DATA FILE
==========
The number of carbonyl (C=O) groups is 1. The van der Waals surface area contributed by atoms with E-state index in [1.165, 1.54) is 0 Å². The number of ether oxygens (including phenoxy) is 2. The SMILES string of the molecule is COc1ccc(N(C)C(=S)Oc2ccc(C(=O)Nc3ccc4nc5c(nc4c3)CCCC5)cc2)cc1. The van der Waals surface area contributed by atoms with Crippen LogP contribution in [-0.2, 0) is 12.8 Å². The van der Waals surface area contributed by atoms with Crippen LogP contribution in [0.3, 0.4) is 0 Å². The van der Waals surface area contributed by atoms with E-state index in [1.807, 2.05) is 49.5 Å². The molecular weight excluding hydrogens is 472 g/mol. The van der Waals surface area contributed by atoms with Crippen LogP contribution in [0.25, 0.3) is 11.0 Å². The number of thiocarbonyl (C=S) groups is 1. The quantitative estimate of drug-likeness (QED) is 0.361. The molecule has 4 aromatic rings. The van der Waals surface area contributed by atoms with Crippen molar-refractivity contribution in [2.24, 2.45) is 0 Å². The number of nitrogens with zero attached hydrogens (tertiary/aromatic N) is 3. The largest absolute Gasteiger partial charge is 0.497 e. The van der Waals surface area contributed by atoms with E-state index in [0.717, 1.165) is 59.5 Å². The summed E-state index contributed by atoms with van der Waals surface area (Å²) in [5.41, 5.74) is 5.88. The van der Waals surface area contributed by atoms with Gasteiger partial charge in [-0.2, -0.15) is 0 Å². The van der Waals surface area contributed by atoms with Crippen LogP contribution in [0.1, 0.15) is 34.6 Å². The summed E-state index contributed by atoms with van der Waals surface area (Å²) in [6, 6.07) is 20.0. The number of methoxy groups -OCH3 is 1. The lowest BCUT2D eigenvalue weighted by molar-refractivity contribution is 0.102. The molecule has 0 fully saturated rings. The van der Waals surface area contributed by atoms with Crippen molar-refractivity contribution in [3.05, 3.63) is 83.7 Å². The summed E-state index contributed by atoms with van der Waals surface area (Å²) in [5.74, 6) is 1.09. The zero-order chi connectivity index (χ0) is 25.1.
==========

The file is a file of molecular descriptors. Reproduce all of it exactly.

The number of carbonyl (C=O) groups is 1. The van der Waals surface area contributed by atoms with E-state index in [1.165, 1.54) is 0 Å². The number of ether oxygens (including phenoxy) is 2. The SMILES string of the molecule is COc1ccc(N(C)C(=S)Oc2ccc(C(=O)Nc3ccc4nc5c(nc4c3)CCCC5)cc2)cc1. The van der Waals surface area contributed by atoms with Crippen LogP contribution in [-0.2, 0) is 12.8 Å². The van der Waals surface area contributed by atoms with Crippen LogP contribution in [0.3, 0.4) is 0 Å². The van der Waals surface area contributed by atoms with E-state index in [1.807, 2.05) is 49.5 Å². The molecular weight excluding hydrogens is 472 g/mol. The van der Waals surface area contributed by atoms with Crippen LogP contribution in [0.25, 0.3) is 11.0 Å². The number of thiocarbonyl (C=S) groups is 1. The quantitative estimate of drug-likeness (QED) is 0.361. The molecule has 4 aromatic rings. The van der Waals surface area contributed by atoms with Crippen molar-refractivity contribution in [2.24, 2.45) is 0 Å². The number of nitrogens with zero attached hydrogens (tertiary/aromatic N) is 3. The largest absolute Gasteiger partial charge is 0.497 e. The van der Waals surface area contributed by atoms with E-state index in [0.717, 1.165) is 59.5 Å². The summed E-state index contributed by atoms with van der Waals surface area (Å²) in [5.41, 5.74) is 5.88. The van der Waals surface area contributed by atoms with Gasteiger partial charge in [-0.2, -0.15) is 0 Å². The van der Waals surface area contributed by atoms with Crippen LogP contribution in [0.1, 0.15) is 34.6 Å². The summed E-state index contributed by atoms with van der Waals surface area (Å²) in [6, 6.07) is 20.0. The number of methoxy groups -OCH3 is 1. The lowest BCUT2D eigenvalue weighted by molar-refractivity contribution is 0.102. The molecule has 0 fully saturated rings. The van der Waals surface area contributed by atoms with Crippen molar-refractivity contribution in [3.05, 3.63) is 83.7 Å². The summed E-state index contributed by atoms with van der Waals surface area (Å²) in [5.74, 6) is 1.09. The zero-order chi connectivity index (χ0) is 25.1.